DCRP Review: Two Cheap Four Megapixel Cameras
HP Photosmart 812 / Kodak EasyShare DX4900

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Movie Mode

HP Photosmart 812

The Photosmart 812 records up to 60 seconds of video, with sound. Movies are at a smaller resolution than average (288 x 208) for some reason.

Movies are saved in MPEG format.

The movie quality was also worse than average -- everything seems really grainy.

Don't just take my word for it, check out the sample below.

Click to Play Movie (1.3MB, MPEG format)

Can't play it? Download QuickTime.

Kodak EasyShare DX4900

The Kodak DX4900 has no movie mode. This is kind of surprising because I always figured consumers like movie clips.

Winner: HP Photosmart 812
It's hard not to pick the HP as the winner, as the Kodak doesn't have a movie mode at all. The HP's movie mode isn't great, but there's no competition here.

Photo Test: Macro Mode

The first of the photo tests in this review is the traditional macro test shot. If you've read any of our reviews, you've seen this shot before.

I took these shots over the period of a few minutes using natural light, so things should be equal in each. Again, I used automatic mode for each, and used exposure compensation on some of them.

HP Photosmart 812 Kodak DX4900

Talk about a mixed bag. The HP's image appears soft, but what really stands out is the VERY saturated blues and reds. Mickey's hat is much lighter in color than you see here.

The Kodak image is much sharper, but the whole thing has a red cast to it. That was using auto white balance. I switched to daylight and it was worse. (This shoot is taken with natural light). Since there's no manual white balance, this is probably as good as you'll get straight out of the camera.

The focal range in macro mode is 14 - 70 cm (wideangle) and 40 - 70 cm (telephoto) for the Photosmart. For the DX4900, it's 7 - 70 cm (wideangle) and 25 - 70 cm (telephoto).

Winner: Kodak DX4900
Another close one, no pun intended. The Kodak, despite the "red" image here, can get closer to the subject. Our test subject was noticeably sharper on the DX4900 as well.

Photo Test: Night Photos

The weather this week has been great, so it was back up to my old night shot spot: Twin Peaks. Of course it was cold and windy up there, but at least it was clear.

HP Photosmart 812

Kodak DX4900

Ok, first things first. That's not a flying pixel in the bottom shot. It's an airplane caught over a few seconds.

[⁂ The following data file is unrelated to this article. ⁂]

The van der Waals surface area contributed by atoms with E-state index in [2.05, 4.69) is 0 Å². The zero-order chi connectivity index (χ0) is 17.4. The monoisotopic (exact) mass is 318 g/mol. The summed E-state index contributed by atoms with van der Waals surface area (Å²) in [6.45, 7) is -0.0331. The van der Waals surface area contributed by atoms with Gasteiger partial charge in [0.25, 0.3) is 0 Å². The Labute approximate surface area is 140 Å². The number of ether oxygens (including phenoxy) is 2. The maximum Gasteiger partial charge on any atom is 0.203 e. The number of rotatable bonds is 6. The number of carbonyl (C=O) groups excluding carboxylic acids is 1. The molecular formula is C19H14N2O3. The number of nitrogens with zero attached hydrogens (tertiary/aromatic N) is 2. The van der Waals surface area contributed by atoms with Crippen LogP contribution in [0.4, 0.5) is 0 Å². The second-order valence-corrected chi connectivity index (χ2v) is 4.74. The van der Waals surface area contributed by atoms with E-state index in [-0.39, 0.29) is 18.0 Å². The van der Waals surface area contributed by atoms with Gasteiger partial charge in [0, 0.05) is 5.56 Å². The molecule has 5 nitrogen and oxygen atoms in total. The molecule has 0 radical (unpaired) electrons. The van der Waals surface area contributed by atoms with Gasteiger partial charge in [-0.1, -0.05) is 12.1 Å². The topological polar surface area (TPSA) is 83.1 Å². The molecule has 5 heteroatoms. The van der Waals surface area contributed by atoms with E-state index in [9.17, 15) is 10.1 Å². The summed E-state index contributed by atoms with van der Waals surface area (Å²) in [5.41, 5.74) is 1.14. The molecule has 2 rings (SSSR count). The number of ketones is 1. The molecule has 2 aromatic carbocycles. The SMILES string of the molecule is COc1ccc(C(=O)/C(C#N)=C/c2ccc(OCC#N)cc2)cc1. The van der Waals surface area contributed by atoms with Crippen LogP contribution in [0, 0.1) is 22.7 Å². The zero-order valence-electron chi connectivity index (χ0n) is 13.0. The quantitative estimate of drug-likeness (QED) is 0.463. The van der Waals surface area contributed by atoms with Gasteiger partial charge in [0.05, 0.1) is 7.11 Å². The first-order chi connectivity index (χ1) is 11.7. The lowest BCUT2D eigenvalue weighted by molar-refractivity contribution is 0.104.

The Photosmart 812's image is overexposed a bit, and there's a lot of noise/grain. The image has kind of a soft, ghostly look to it. There's not much you can do to fight this, as there's no exposure compensation or shutter speed control on the camera. Still, I've seen much worse from cameras that had some controls.

I couldn't get as close to the "subject" with the Kodak DX4900 due to its shorter lens, but that's okay. The image was a little better exposed, with less noise than the HP. However, chromatic aberrations really stand out in this picture. Blow it up and see all the purple around lights.

Winner: Kodak DX4900
These comparisons have all been very tough. In the nightshot category, neither of the cameras are great. The Kodak has better exposure control, but lots of purple fringing. The HP has a noisier image and no exposure control -- but less purple fringing. I give it to Kodak by a hair.

Photo Test: Flash

Everyone always wants me to take people pictures. Since I can't find anyone to volunteer and I'm sure not going to do it, I've had to get creative. The following tests will hopefully give you an idea as to which camera takes the best flash pictures.

The first test was taken at wide-angle, and the second is a telephoto shot. Don't worry, that hand is still attached to my arm (it doesn't look like it).

HP Photosmart 812

Kodak DX4900

HP Photosmart 812

Kodak DX4900

Both cameras show some "drop off" of the flash in the corners, with the HP being a bit worse. The Kodak camera again has the red cast.

In the close-up shot of the hand, things aren't bad. The color of my hand probably lies somewhere between the two samples. Detail is good in both shots.

"Redeye" is an annoying phenomenon that affects both digital and film cameras. In a nutshell, here's what it is: When you fire off the flash, the light goes through your pupils, and hits your retina. There, the blood vessels absorb all the colors of the flash (remember, white is made up of lots of colors), except for red, which is reflected. This red light is what you see in the pictures that makes both man and beast look like something out of a horror movie!

All three of the cameras take a similar approach to fixing this problem: they try to shrink your pupils. They do this by firing the flash a few times quickly, before the "real" flash goes off and the image is recorded.

In my test below, I set the camera on the tripod in a darkened room. I let my eyes get used to the light between shots so my pupils would be roughly the same size in each. I used the self-timer and made sure redeye reduction was turned on. The images below are blown up 200% so you can get a closer look at my lovely eyes.